We've talked about judging doctrine, judging miracles, judging false teachers, judging entertainment, judging conduct and other such topics. And today we get to judging character, a message on integrity. What is integrity? Steven Carter in his book on integrity says it is discerning right from wrong. It is acting on the basis of that discernment. This is an excellent way to characterize it. Acting on that discernment.

And then he says third, it means announcing or making it public that you're committed to this particular course of action. I like that, integrity. It comes from the same word as integer.

I think going back to my math days, that referred to whole numbers. Someone who is a man or woman of integrity, they are people who are whole. They are not duplicitous.

Did I just make up that word or is there one like that? They are not. They don't speak with a forked tongue. They are whole. They are righteous. They are honest.

When you do business with them, you can depend upon them. But what standard should we use? Some of you young women wondering whether or not you should marry this guy. At the end of the message, I may have some advice depending on who the guy is and whether or not he has integrity.

What standard shall we use? And by the way, there is some of you who have real challenges in life. Those of us who work in an institution like Moody Church where everyone has integrity. Integrity is no big issue.

We don't face those big issues. We just are committed totally to truthfulness and integrity. But if you're in a business like some of our prayer partners, my prayer partners who met last yesterday morning to pray for me. One was sharing about, you know, he's in an environment and a leadership position where he wants to be honest and is committed to integrity when all around there's dishonesty and pressure to cut the quarters and to compromise. That's difficult. We have to pray for our business people.

But what is the standard? Take your Bibles and turn to the 15th chapter, the 15th chapter of the Psalms, Psalm 15. And you'll notice this wonderful description of integrity. I thought I had already found it in my Bibles, but I hadn't, which means that you have more time to find it as well. Psalm 15. Lord, who may dwell in your sanctuary?

Who may live on your holy hill? Who can be a guest of God? Who can come before God with a clear conscience? Who is the one who can stand in God's presence and God is going to receive him?

Ultimately, only Christ is received and we're received because of Christ. But if we want to have a clear conscience, if we want to be people of integrity, the description now begins. Some commentators have seen 10 different descriptions here.

I have limited them to five and grouped them together. And I think it will be faithful to the text if we look at these five. First of all, you'll notice it says, he whose walk is blameless and does what is righteous. Number one, he speaks truth from his heart and has no slander on his tongue. He is a truth speaker. And could I add that he's a truth speaker even when truth costs. He speaks truth even when it diminishes him, even when it doesn't make him look good. Shall I say he speaks truth, and this gets difficult now, even when the truth shames him.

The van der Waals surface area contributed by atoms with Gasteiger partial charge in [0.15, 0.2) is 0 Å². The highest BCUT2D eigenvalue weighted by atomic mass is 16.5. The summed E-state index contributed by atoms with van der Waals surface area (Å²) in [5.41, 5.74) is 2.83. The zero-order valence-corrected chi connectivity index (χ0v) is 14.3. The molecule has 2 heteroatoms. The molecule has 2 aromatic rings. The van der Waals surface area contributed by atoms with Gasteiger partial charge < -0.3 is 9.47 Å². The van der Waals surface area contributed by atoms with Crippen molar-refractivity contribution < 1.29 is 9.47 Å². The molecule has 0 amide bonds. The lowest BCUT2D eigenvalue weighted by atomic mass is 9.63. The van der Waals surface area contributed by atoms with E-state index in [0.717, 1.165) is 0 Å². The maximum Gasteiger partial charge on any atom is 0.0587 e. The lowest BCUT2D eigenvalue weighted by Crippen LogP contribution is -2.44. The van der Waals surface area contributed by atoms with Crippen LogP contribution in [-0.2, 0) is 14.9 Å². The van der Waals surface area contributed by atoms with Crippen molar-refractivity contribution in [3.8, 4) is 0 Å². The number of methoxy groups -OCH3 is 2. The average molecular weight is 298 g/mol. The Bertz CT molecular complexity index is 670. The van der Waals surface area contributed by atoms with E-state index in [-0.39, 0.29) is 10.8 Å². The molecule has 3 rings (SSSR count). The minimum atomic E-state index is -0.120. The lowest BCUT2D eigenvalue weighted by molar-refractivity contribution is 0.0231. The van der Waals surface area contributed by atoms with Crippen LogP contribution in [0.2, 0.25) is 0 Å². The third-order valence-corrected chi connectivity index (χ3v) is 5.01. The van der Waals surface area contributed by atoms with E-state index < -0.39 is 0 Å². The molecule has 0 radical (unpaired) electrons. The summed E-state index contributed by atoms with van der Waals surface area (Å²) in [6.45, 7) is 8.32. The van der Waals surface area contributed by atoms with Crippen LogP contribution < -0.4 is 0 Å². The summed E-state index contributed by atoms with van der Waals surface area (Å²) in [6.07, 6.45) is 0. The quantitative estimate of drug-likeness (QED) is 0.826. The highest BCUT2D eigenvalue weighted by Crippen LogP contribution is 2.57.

This past week I was speaking to the president of a Bible college in another state other than Illinois. And he was telling me about a faculty member who was having an affair on the internet with another woman. And when they confronted the faculty member, he denied it adamantly until they gave him incontrovertible evidence. We can understand that, but a person of integrity speaks the truth even when it shames him.

A person of integrity speaks the truth even when it harms him. I read this past week that years ago in Chicago there was a baseball manager who refused to accept a run from his own team because his player had missed third base. No one else saw it. The ump didn't see it.

The players were livid. Nobody saw it, coach. Doesn't matter. It's a matter of integrity.

How many players would be willing to speak up and to say the coach made a wrong play here? I am guilty. Integrity. In fact, he speaks the truth and now we really get down to the brass tacks. He speaks the truth even when it indicts him. There are some of you who are listening to this message. If the truth were known, you are covering things up that would put you in jail.

And the problem is that when you come to worship God and you want to sing as we sang this morning with joy and with gratitude, there is that nagging conscience that tells you, yeah, but. Remember that man I told you about two years ago who filled out an employment form for workers comp and lied on the form. He said that the accident happened on his job when it happened when he was hunting.

And now he's getting workman's comp for the rest of his life. And the person who is preaching in the church said, don't you know that this is wrong? You have to get this cleaned up. And he says, well, you think I'm that stupid? You think I'm going to go to jail?